Plant spacing is based on the ultimate width of the plants. This figure is normally given as a range; for example, 3-5’. If you live in a cold climate and/or want plants to fill in more quickly, plan to space at the shorter end of the range. If you live in a warm climate, are on a limited budget, or are willing to wait longer for plants to touch, use the higher end of the range. Using the larger number is recommended when calculating distance from a building or structure. There’s really no such thing as "maximum spacing": if you don’t want your plants to touch, you can space them as far apart as you’d like. All plant spacing is calculated on center, or in other words, the centers of the plants are spaced one half of their eventual width apart:
Unless you are planting in a straight line, as you might for hedges or edging, space your plants in a staggered or zig-zag pattern for a more interesting and naturalistic look:
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DescriptionIf you’re going to plant a rose, make it one that’s doubly beautiful – like Ringo® Double Pink rose (Rosa x)! This easy-care rose from Proven Winners ColorChoice Shrubs has a unique raspberry-red “eye” in its center that seems to glow out from amid the beautifully soft pink petals. And there’s plenty of petals, too, so you get a full, lush look in each bloom. Enjoy flowers all summer with no deadheading or spraying required.
DetailsBotanical name:Rosa 'ChewDelight' Patent #: USPPAF Common name: Rose, Landscape rose, Shrub rose, Hulthemia Zone: 4 - 8 Sun exposure: Sun (> 6 hours sun) Height x width: 2-3' tall and wide Flower color: Pink with red centers Foliage color: Green Season of interest: Summer - fall Bloom time: Summer Features: Proven winners, heat tolerant, container plants, cold tolerant, low flammability Uses: Accent, border, container gardening, cottage gardening, foundation planting, hedge, massing, ornamental, specimen How To GrowSoil: Though they can withstand some dryness, roses perform best in well-draining soils with regular water. Light: Sun (> 6 hours sun) Water: One inch of water per week throughout their first growing season. A generous layer of organic mulch (compost or composted manure) helps keep the soil evenly moist. If the weather is dry in the fall, be sure to water roses well. Never allow the foliage to remain wet into the evening; water early in the day. Spacing: 3 -4' Fertilizing: To keep the flowers coming, feed your roses with a fertilizer blended especially for roses. Follow package directions for timing and rates. Winterizing: Roses benefit from 2-3" of shredded bark mulch for winter. In warm areas, you may prune in fall, winter, or early spring; in cold climates, prune in spring, just as the new growth begins to emerge on the stems. Maintenance & pruning: Cut the whole plant back by one-third to half its total height in spring. This ensures the growth for the year comes from the big, thick buds the plant created earlier the previous season. Cut just above where a healthy bud is emerging. Deadheading (removing old flowers) is not required but is not harmful if you wish to do so.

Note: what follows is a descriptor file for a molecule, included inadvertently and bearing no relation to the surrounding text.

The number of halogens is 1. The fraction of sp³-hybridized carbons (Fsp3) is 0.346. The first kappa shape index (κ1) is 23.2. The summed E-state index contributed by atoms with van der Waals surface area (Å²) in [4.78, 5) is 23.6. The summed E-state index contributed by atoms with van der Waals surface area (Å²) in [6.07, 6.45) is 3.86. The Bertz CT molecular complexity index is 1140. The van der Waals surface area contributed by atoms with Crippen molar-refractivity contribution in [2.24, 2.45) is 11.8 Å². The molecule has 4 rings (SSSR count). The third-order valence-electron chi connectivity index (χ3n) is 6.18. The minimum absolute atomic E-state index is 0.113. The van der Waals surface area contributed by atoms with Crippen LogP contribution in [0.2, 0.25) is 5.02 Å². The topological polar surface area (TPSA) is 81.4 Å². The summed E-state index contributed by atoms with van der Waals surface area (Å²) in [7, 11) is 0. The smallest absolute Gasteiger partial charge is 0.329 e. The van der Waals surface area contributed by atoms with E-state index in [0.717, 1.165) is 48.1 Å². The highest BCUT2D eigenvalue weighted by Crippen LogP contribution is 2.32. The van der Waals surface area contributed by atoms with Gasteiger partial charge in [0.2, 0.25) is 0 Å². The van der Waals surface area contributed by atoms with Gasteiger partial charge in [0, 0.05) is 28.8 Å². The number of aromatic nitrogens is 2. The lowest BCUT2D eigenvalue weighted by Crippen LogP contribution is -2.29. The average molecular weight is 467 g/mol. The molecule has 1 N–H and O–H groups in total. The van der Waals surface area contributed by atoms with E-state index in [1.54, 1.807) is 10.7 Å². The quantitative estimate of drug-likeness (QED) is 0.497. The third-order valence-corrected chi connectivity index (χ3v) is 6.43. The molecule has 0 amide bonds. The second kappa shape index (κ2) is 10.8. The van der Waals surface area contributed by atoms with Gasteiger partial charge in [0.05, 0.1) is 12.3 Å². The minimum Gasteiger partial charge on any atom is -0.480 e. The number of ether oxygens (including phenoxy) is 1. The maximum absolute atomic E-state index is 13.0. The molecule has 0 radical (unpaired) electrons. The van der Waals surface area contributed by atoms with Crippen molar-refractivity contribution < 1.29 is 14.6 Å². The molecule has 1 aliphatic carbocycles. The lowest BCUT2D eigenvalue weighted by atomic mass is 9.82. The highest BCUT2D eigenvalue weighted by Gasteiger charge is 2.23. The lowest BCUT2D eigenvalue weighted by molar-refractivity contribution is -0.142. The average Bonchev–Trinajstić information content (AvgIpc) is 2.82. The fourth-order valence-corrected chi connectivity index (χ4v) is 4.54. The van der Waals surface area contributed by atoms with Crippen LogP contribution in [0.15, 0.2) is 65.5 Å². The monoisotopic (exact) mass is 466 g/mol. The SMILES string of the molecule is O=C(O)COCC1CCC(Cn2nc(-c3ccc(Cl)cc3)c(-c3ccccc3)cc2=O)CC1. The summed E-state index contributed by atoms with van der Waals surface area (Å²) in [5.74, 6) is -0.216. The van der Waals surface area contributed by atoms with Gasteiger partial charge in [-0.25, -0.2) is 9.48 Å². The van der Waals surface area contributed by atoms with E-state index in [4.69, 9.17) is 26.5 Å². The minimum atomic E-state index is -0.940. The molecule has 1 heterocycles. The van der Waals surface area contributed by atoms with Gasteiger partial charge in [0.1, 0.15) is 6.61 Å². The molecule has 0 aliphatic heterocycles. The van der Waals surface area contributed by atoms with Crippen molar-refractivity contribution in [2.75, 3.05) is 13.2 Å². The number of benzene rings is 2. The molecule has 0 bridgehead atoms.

Q & A
Your Questions on Roses, Answered!
Learn how to prune roses, why the leaves are turning brown, why your plant isn't flowering, and everything else you need to know to grow roses like a pro.